At a time when the marketplace seems to be dominated by the sounds of "smooth jazz," it's encouraging to know that recordings such as these are still being produced. Saxophonist Ted Nash, who grew up in a very musical family, composed and arranged the entire CD and it's an ambitious, challenging piece of work. With the support of the Jazz Composers Collective, an organization dedicated to the development and exploration of new music, Nash has been given the opportunity to freely express his wide-ranging creativity. Rhyme & Reason employs the talents of Nash's frequent collaborators Frank Kimbrough (piano) and Ben Allison (bass), along with a string quartet consisting of two violins, a viola and a cello. Marrying jazz to the classics can be dicey proposition, but Nash's restrained use of strings adds greatly to the texture and mood of his compositions. Trumpeter Wynton Marsalis ( Apollo 9 and Sisters ) and vibisit Erik Charlston ( Rhyme and Longing ) provide additional solo "firepower" to the recording. Rhyme & Reason demands repeated plays, but patient, open-minded listeners will be amply rewarded for their efforts. ***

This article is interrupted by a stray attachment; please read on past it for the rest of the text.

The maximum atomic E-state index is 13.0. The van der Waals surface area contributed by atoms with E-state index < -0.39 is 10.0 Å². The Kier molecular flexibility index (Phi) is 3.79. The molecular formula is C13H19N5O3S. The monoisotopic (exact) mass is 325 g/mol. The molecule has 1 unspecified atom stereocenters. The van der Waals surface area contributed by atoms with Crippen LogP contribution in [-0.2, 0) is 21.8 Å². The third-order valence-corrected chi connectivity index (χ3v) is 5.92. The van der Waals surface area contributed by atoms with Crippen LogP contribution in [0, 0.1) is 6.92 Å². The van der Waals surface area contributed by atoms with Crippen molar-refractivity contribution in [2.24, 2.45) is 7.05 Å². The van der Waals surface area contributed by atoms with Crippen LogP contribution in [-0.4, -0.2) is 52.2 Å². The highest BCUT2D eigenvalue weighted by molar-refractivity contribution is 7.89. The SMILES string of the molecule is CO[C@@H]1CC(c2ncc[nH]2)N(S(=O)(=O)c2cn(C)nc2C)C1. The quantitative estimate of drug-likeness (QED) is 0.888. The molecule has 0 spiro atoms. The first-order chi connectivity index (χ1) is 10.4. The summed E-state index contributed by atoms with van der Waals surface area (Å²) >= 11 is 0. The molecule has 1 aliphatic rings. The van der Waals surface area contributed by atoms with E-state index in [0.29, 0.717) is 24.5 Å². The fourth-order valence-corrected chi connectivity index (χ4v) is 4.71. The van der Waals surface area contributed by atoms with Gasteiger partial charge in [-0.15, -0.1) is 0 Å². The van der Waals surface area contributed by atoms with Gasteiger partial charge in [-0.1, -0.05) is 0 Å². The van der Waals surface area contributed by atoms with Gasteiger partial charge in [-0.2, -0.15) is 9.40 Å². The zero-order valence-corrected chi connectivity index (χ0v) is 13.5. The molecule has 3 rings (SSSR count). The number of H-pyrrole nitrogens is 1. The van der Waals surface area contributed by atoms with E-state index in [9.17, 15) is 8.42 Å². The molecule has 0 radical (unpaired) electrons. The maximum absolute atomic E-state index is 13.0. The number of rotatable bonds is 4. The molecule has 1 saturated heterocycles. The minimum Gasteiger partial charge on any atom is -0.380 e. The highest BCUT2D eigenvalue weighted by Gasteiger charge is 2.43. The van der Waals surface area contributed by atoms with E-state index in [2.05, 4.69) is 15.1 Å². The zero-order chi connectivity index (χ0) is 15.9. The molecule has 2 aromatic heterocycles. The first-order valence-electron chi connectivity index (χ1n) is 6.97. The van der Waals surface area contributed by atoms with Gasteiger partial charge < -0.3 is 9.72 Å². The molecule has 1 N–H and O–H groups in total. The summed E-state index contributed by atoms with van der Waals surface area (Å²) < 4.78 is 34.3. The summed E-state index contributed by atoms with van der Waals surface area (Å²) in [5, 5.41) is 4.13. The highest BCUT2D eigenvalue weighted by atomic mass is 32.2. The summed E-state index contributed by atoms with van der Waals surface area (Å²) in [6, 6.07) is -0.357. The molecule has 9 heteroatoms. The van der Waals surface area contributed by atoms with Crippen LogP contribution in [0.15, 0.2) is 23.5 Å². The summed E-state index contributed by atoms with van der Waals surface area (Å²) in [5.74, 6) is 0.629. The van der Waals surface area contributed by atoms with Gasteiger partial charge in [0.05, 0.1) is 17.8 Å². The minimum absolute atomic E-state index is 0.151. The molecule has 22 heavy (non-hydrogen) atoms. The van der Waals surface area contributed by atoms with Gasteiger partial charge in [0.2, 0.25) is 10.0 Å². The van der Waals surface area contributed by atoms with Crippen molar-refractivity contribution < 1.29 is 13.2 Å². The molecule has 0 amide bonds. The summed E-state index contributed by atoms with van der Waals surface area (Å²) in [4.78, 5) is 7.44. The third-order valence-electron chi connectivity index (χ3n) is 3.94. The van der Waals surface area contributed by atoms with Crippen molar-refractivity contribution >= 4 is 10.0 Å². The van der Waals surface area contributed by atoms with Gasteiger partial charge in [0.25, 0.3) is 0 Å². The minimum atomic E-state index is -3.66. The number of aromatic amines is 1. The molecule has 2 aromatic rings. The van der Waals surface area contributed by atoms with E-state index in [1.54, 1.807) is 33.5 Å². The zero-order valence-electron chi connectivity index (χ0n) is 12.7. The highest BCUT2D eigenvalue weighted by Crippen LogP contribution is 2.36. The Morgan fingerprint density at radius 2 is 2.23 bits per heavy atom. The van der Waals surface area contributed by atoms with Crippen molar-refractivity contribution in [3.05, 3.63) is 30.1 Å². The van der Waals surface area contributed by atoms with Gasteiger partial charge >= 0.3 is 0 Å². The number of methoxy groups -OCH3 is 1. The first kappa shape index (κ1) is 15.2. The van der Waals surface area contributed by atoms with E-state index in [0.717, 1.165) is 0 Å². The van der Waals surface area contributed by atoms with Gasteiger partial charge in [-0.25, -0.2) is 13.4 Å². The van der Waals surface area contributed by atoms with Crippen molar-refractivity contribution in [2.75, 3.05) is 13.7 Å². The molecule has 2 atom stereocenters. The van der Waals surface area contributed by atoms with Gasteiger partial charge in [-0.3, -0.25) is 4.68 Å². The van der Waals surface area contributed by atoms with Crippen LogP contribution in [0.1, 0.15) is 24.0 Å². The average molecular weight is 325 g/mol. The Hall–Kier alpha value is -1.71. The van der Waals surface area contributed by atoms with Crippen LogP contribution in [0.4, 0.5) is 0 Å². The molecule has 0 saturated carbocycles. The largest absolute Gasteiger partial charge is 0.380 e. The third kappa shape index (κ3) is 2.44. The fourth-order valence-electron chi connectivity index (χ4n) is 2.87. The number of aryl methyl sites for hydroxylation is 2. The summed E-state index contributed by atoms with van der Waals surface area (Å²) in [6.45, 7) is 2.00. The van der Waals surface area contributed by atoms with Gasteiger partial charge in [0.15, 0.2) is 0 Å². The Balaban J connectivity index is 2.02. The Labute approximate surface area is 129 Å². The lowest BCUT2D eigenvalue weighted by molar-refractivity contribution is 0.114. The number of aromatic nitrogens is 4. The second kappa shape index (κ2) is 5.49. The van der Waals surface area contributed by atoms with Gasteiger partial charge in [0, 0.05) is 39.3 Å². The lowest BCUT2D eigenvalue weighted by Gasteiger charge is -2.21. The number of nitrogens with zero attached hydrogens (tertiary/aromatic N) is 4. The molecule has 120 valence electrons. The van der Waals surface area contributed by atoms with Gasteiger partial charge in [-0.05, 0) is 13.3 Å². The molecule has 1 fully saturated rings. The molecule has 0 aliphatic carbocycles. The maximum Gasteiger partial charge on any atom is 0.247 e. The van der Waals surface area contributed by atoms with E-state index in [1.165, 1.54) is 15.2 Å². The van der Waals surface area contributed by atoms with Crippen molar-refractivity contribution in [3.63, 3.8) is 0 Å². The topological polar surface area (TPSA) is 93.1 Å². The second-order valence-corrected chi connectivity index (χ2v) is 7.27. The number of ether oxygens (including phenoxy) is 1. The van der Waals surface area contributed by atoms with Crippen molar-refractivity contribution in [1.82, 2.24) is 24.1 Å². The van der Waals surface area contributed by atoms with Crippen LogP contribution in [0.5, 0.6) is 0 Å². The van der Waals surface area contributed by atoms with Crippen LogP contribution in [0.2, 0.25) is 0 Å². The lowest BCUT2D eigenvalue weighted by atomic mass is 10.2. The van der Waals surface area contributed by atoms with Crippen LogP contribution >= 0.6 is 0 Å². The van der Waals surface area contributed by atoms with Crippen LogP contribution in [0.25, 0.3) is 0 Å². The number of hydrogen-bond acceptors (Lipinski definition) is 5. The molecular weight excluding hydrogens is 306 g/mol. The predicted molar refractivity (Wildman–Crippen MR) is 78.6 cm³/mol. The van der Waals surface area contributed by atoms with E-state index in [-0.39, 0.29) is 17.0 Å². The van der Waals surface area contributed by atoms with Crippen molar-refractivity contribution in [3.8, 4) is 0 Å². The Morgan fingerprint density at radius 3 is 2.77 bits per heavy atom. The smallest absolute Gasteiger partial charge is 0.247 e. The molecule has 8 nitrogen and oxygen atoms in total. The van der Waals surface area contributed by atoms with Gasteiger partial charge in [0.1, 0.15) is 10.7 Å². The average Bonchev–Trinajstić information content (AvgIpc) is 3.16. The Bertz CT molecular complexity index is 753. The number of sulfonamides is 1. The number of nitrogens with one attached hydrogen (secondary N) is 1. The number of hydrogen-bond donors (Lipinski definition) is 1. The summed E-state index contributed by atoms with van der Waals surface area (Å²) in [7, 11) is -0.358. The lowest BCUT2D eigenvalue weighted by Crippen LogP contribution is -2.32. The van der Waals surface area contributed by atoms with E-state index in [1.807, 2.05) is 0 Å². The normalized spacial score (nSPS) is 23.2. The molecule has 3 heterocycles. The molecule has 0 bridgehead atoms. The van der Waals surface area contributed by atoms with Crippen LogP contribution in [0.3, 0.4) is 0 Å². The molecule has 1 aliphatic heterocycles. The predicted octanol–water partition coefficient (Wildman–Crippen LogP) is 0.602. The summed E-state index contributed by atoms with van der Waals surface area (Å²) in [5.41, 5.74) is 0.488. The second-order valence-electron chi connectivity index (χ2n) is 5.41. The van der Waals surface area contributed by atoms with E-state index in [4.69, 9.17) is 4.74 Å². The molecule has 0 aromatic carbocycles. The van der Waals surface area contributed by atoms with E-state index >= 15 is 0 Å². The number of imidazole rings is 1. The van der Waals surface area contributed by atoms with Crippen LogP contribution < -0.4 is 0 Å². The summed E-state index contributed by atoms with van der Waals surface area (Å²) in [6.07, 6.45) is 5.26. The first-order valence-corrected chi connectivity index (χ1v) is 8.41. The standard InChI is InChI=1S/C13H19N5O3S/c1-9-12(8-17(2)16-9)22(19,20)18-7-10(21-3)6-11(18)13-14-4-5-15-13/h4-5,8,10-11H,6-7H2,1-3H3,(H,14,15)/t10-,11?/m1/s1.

I love jazz because it swings.
I was first exposed to jazz in Houston.
I met Joe LoCascio and Bob Henschen.
The best show I ever attended was Pat Martino.
The first jazz record I bought was Time Out by the Dave Brubeck Quartet.
My advice to new listeners is to relax on 2 and 4 beats.